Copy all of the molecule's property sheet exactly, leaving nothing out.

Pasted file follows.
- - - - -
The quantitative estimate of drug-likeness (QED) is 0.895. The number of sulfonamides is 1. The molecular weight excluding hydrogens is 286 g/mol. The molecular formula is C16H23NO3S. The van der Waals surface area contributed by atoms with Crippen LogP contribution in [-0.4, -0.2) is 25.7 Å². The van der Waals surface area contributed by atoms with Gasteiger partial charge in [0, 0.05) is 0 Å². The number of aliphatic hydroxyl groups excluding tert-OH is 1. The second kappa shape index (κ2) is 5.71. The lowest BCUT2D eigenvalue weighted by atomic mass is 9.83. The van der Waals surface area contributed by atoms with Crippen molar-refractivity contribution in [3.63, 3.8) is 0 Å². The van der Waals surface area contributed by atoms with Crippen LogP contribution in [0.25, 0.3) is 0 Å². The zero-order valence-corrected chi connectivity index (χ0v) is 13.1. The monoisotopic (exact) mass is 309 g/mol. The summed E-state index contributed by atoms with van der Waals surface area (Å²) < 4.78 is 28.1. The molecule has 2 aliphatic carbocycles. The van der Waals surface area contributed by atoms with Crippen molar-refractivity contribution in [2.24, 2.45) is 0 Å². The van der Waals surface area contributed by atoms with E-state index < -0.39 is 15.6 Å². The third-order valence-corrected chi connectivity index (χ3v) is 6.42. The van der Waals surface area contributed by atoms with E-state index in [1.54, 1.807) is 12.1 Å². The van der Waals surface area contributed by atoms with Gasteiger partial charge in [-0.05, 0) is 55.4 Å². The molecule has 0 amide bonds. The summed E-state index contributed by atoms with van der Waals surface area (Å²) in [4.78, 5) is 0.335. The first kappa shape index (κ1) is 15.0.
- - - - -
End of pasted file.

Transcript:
The quantitative estimate of drug-likeness (QED) is 0.895. The number of sulfonamides is 1. The molecular weight excluding hydrogens is 286 g/mol. The molecular formula is C16H23NO3S. The van der Waals surface area contributed by atoms with Crippen LogP contribution in [-0.4, -0.2) is 25.7 Å². The van der Waals surface area contributed by atoms with Gasteiger partial charge in [0, 0.05) is 0 Å². The number of aliphatic hydroxyl groups excluding tert-OH is 1. The second kappa shape index (κ2) is 5.71. The lowest BCUT2D eigenvalue weighted by atomic mass is 9.83. The van der Waals surface area contributed by atoms with Crippen molar-refractivity contribution in [3.63, 3.8) is 0 Å². The van der Waals surface area contributed by atoms with Crippen LogP contribution in [0.25, 0.3) is 0 Å². The zero-order valence-corrected chi connectivity index (χ0v) is 13.1. The monoisotopic (exact) mass is 309 g/mol. The summed E-state index contributed by atoms with van der Waals surface area (Å²) < 4.78 is 28.1. The molecule has 2 aliphatic carbocycles. The van der Waals surface area contributed by atoms with Crippen molar-refractivity contribution in [2.24, 2.45) is 0 Å². The van der Waals surface area contributed by atoms with E-state index < -0.39 is 15.6 Å². The third-order valence-corrected chi connectivity index (χ3v) is 6.42. The van der Waals surface area contributed by atoms with E-state index in [1.54, 1.807) is 12.1 Å². The van der Waals surface area contributed by atoms with Gasteiger partial charge in [-0.05, 0) is 55.4 Å². The molecule has 0 amide bonds. The summed E-state index contributed by atoms with van der Waals surface area (Å²) in [4.78, 5) is 0.335. The first kappa shape index (κ1) is 15.0.